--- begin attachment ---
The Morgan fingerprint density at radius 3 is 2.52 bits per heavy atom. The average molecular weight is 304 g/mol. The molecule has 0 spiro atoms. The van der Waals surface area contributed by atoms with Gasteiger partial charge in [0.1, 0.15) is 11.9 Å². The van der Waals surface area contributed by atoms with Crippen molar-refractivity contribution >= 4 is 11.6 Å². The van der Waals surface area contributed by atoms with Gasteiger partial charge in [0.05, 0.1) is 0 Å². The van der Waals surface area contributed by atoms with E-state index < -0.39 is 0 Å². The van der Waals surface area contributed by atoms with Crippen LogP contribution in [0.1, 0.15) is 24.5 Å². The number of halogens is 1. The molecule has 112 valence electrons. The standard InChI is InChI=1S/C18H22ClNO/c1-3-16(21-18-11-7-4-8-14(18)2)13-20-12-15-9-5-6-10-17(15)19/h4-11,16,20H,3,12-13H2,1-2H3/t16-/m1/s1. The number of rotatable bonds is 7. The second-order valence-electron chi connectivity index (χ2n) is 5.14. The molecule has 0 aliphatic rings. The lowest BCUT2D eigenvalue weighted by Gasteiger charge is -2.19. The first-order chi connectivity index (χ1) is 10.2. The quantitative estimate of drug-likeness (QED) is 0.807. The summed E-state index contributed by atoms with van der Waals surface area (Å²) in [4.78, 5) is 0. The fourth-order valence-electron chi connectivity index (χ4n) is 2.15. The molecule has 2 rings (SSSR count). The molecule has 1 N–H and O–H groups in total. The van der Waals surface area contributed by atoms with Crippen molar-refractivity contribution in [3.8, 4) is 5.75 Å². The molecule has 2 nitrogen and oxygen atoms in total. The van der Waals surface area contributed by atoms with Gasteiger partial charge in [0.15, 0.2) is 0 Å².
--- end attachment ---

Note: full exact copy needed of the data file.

The Morgan fingerprint density at radius 3 is 2.52 bits per heavy atom. The average molecular weight is 304 g/mol. The molecule has 0 spiro atoms. The van der Waals surface area contributed by atoms with Gasteiger partial charge in [0.1, 0.15) is 11.9 Å². The van der Waals surface area contributed by atoms with Crippen molar-refractivity contribution >= 4 is 11.6 Å². The van der Waals surface area contributed by atoms with Gasteiger partial charge in [0.05, 0.1) is 0 Å². The van der Waals surface area contributed by atoms with E-state index < -0.39 is 0 Å². The van der Waals surface area contributed by atoms with Crippen LogP contribution in [0.1, 0.15) is 24.5 Å². The number of halogens is 1. The molecule has 112 valence electrons. The standard InChI is InChI=1S/C18H22ClNO/c1-3-16(21-18-11-7-4-8-14(18)2)13-20-12-15-9-5-6-10-17(15)19/h4-11,16,20H,3,12-13H2,1-2H3/t16-/m1/s1. The number of rotatable bonds is 7. The second-order valence-electron chi connectivity index (χ2n) is 5.14. The molecule has 0 aliphatic rings. The lowest BCUT2D eigenvalue weighted by Gasteiger charge is -2.19. The first-order chi connectivity index (χ1) is 10.2. The quantitative estimate of drug-likeness (QED) is 0.807. The summed E-state index contributed by atoms with van der Waals surface area (Å²) in [4.78, 5) is 0. The fourth-order valence-electron chi connectivity index (χ4n) is 2.15. The molecule has 2 rings (SSSR count). The molecule has 1 N–H and O–H groups in total. The van der Waals surface area contributed by atoms with Crippen molar-refractivity contribution in [3.8, 4) is 5.75 Å². The molecule has 2 nitrogen and oxygen atoms in total. The van der Waals surface area contributed by atoms with Gasteiger partial charge in [0.15, 0.2) is 0 Å².